When I got started as a freelancer I remember thinking what to charge and I was never too comfortable with this. Whether it should be by hourly rates or charging by projects; and although it could be an advantage I was having a hard time defining this.
After some experience, it turns out that I see this as a huge advantage. In fact, the whole point of being a freelancer is to choose who you want to work with and how much you want to charge them.
As I got started with my first clients it was hard for me to decide what to charge and felt that I should have a fix rate regardless of the client and the project. So that’s what I did with the initial projects I worked with. I always charged the same fee, regardless of who the client was and what is worse, regardless of the time I spent working on the project. One day I realized this wasn’t the smartest thing and each project could have its own conditions. I noticed I had control over that, and I could work on the projects I wanted to and manage them as I needed.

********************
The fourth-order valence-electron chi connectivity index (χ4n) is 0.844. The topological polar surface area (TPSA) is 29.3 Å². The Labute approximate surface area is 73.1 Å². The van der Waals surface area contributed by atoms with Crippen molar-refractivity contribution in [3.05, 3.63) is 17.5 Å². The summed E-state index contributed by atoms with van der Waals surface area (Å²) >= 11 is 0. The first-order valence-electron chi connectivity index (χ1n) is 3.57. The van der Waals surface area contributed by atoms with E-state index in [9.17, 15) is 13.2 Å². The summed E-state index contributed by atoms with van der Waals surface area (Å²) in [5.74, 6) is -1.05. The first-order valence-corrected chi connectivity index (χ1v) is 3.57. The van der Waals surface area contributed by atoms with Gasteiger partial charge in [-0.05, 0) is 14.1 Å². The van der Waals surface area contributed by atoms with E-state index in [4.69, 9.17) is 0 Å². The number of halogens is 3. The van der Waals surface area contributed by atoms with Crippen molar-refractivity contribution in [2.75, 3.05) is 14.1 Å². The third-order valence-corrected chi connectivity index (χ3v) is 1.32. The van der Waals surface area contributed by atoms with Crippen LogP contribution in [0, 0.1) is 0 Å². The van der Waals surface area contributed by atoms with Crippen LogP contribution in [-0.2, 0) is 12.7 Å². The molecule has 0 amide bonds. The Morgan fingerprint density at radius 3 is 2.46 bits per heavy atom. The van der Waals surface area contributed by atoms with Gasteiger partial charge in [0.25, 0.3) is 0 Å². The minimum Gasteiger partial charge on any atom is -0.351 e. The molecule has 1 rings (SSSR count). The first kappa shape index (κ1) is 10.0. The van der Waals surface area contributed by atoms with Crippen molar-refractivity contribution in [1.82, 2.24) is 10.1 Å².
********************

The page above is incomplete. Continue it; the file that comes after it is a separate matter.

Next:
So from that point on each time I accepted working on a new project I took into account two main things: who the client was and how long it would take to complete the project. Many times I decided to charge a client a bit less because they have hired me more than once and the project wasn’t difficult at all. So I noticed that it was a good idea to provide a bit of a discount and maintain that client satisfied. Especially because the projects were so simple and I could use other similar ones as a reference. In fact those little requests normally turn out to be very profitable. Other times, projects were so challenging, they involved so much extra research or took up so much time that I had to charge more to make it cost-effective.
Another thing I learned with time is that once a project is completed and you are paid in full, and you mark that off your list since there is nothing else pending, STILL clients may come back months later requesting a little tweak or adjustment. And what is worse they expect you not only to work on the change immediately, but also not to be charged for that because after all they did pay for the project in full. This has really been a pain in the neck. So what I did was include a clause in the contract stating that clients can only count on support 30 days after a project is finalized. Luckily, thanks to that, when customers come back months later asking for just a minor change, I redirect them to the contract. Regardless which field you are in, contracts do serve as a backup just in case ANYTHING happens.
How many times have you experienced this? Do you have a hard time determining what to charge?